Coroners, funeral home directors firm up fatality plan for Covid-19


Coroners from Fulton and five other counties met Wednesday with representatives OSF St. Francis Medical Center and the Illinois Funeral Directors Association to solidify their fatality plan for deaths that potentially may result from Covid-19. They also set guidelines for current and upcoming funeral services.

The coroners and IFDA Board of Directors recommended following the Centers for Disease Control and Prevention (CDC) guidelines on gatherings, including those directly related to funerals, visitations or graveside services.

That means gatherings of 10 or more people should be canceled or conducted only with nine or fewer people. Viewings will be conducted only on bodies that have been embalmed and by only nine or fewer people at a time. Graveside services should be private and conducted with nine or fewer people as well.

Fulton County Coroner Steve Hines, who also serves as director of Oaks-Hines Funeral Home in Canton, said later Wednesday plans were being made to follow those guidelines yet try to accommodate as many people as possible.

For example, visitations will be conducted in shifts. Nine people will be allowed in a room at, say, 5 p.m. and the next group may go in at 5:30 p.m. After the first group leaves, staff will disinfect the area before the next group comes in.

Staff also will rotate or be changed so they are not exposed to more than nine people and vice versa.

Visitors waiting their turn to enter may not be staged just outside the visitation room, because that would be a gathering, Hines said.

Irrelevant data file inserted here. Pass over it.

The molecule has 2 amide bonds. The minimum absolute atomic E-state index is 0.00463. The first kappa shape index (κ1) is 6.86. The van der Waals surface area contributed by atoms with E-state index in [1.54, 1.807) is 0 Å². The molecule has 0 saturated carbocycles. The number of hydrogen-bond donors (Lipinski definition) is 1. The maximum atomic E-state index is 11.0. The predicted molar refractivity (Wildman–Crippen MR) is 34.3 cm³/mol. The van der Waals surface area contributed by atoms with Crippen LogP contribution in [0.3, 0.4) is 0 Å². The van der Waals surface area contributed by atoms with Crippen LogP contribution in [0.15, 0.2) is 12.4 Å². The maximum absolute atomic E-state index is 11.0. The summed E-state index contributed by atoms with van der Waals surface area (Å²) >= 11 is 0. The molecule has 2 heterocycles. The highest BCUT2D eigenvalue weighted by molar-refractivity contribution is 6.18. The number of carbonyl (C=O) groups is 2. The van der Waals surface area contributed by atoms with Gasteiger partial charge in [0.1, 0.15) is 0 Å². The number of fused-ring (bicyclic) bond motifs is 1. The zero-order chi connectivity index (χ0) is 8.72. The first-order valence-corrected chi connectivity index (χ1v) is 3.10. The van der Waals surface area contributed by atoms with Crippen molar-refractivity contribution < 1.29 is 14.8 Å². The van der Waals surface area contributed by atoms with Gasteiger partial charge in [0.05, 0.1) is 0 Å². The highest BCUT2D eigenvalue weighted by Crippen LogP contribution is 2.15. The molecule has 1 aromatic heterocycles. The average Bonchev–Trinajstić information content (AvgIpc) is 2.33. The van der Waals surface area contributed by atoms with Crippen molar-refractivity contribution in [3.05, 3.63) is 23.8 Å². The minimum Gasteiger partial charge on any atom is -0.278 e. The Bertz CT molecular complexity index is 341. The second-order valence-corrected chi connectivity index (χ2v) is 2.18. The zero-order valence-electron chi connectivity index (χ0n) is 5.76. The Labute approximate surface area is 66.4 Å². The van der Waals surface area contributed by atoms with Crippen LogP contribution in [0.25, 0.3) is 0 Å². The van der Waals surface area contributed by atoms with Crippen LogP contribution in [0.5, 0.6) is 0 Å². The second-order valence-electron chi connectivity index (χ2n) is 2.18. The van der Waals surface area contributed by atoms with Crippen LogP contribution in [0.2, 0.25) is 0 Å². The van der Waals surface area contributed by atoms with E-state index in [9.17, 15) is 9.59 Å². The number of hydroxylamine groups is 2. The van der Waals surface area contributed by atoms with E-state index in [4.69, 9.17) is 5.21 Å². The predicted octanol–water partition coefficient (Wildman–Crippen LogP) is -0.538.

He added plans are for graveside services are to arrange to have the body and casket already at the cemetery, so no pallbearers are needed. Only one clergyperson and one funeral director will be on hand, so up to seven family members may attend.

If additional family members were positioned 50 or 100 feet away, or some other distance from the others, could they observe the ceremony and pray together from afar?

How close in proximity individuals must be to each other to constitute a gathering might not be defined precisely, so it was difficult to say, Hines said. “That probably never has been addressed,” he added.


Hines said with an airborne virus like Covid-19, certain precautions must be taken in preparations for a funeral. A mask is put on both the deceased person and the embalmer or anyone else working with the deceased.

That’s in addition to everyday precautions staff take, Hines said. However, it is not necessary to have a closed casket at services for someone who died from Covid-19, he added.

“Other things are much more harmful,” Hines pointed out.

Other coroners who attended the planning session were from the counties of Peoria, Tazewell, Stark, Warren and Rock Island.

The guidelines established are subject to change per recommendations by the federal government and CDC. Compliance with these directives is to keep families safe, as well as the staff at funeral homes.

Specific questions regarding loved ones should be directed to local funeral home directors.


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